India's first full-time woman finance Minister Nirmala Sitharaman presented her maiden Budget today. Among her key announcements are the infusion of Rs 70,000 crore into state-run banks, increase in I-T surcharge by 3-7% on super-rich, increase in minimum public shareholding in listed companies to 35% and others. Has the Modi 2.0's first Budget got a thumbs-up from key industrialists and experts? Find out here:
“Rs 70,000 crore is a little more than what the market was expecting... So, they have considered some amount of growth capital and not only regulatory capital,” said Arundhati Bhattacharya, former SBI chairman.
“The thing that surprised me was the public shareholding, which will be very negative for MNCs which like to have a higher level of shareholding and promoter-led companies, so the market will be a bit dubious about that proposal,” said Ramesh Damani, member of BSE.
“If we keep on trying to raise resources from the 0.7 percent people who are allegedly super rich in the country… it is a bit bizarre. We all have to bear it,” said Manish Chokhani, director, Enam Holdings on the income tax levels.
“One can rationalise that and say that the government has to generate revenue from somewhere in a period where corporate earnings are relatively benign and therefore where does the government raise it from rather than from the rich," said Ashok Wadhwa, group CEO of Ambit on the income tax levels.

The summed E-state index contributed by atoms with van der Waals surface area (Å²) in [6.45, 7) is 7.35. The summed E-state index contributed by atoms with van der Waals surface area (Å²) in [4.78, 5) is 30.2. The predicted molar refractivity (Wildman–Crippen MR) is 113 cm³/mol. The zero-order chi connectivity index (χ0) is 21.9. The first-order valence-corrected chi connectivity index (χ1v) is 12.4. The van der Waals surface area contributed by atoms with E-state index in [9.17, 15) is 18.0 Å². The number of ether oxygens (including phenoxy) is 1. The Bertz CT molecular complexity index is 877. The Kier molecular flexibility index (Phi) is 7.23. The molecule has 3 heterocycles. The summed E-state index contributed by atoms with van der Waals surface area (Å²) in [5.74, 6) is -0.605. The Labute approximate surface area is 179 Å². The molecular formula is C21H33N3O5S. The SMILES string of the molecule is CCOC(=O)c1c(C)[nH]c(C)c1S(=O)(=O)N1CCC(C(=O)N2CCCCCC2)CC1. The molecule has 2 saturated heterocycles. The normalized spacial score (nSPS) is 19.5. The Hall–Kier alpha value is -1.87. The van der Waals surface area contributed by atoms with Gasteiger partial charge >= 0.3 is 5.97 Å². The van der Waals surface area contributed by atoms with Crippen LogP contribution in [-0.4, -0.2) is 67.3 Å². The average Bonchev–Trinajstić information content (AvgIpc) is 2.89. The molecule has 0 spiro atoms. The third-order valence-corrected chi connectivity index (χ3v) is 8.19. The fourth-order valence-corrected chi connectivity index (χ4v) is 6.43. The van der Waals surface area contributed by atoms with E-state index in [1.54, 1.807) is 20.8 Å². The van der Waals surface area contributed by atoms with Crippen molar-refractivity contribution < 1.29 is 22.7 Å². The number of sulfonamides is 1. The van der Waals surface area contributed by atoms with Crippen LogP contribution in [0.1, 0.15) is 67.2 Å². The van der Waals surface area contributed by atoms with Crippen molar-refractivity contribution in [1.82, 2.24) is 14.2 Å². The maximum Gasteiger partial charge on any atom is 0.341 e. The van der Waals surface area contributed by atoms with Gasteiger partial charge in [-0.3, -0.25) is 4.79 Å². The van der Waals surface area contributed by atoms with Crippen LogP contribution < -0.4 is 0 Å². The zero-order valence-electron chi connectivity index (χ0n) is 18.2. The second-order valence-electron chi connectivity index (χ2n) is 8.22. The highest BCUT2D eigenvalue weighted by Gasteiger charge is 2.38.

“What we don’t want is this lending to be indiscriminate and there to be non-performing assets (NPAs) 4-5 years down the line," said Sajjid Chinoy, chief India economist, JPMorgan on PSU bank recapitalisation.
“Doing external sovereign borrowing in external currency is in my view a dangerous move given the fiscal pressures in India with about 6-7 percent of GDP actual fiscal deficit, it is among the higher deficit levels in the world,” said Rakesh Mohan, former deputy governor, RBI.
"Minimum public shareholding threshold of 65% will give enormous capital gains tax," said Dinesh Kanabar, tax expert.